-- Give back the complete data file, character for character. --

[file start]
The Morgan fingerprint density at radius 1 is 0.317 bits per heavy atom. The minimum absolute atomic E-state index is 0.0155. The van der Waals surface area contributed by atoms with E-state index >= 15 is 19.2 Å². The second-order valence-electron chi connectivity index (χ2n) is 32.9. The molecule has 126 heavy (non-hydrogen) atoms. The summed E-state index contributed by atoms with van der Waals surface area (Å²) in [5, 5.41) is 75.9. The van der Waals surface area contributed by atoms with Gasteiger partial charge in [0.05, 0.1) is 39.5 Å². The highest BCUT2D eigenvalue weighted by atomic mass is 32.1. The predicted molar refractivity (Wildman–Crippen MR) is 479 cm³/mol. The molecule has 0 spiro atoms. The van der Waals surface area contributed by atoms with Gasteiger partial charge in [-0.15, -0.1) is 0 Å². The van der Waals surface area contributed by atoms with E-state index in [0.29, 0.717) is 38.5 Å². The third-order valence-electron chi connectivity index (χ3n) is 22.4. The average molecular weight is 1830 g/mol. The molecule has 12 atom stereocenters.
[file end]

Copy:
The Morgan fingerprint density at radius 1 is 0.317 bits per heavy atom. The minimum absolute atomic E-state index is 0.0155. The van der Waals surface area contributed by atoms with E-state index >= 15 is 19.2 Å². The second-order valence-electron chi connectivity index (χ2n) is 32.9. The molecule has 126 heavy (non-hydrogen) atoms. The summed E-state index contributed by atoms with van der Waals surface area (Å²) in [5, 5.41) is 75.9. The van der Waals surface area contributed by atoms with Gasteiger partial charge in [0.05, 0.1) is 39.5 Å². The highest BCUT2D eigenvalue weighted by atomic mass is 32.1. The predicted molar refractivity (Wildman–Crippen MR) is 479 cm³/mol. The molecule has 0 spiro atoms. The van der Waals surface area contributed by atoms with Gasteiger partial charge in [-0.15, -0.1) is 0 Å². The van der Waals surface area contributed by atoms with E-state index in [0.29, 0.717) is 38.5 Å². The third-order valence-electron chi connectivity index (χ3n) is 22.4. The average molecular weight is 1830 g/mol. The molecule has 12 atom stereocenters.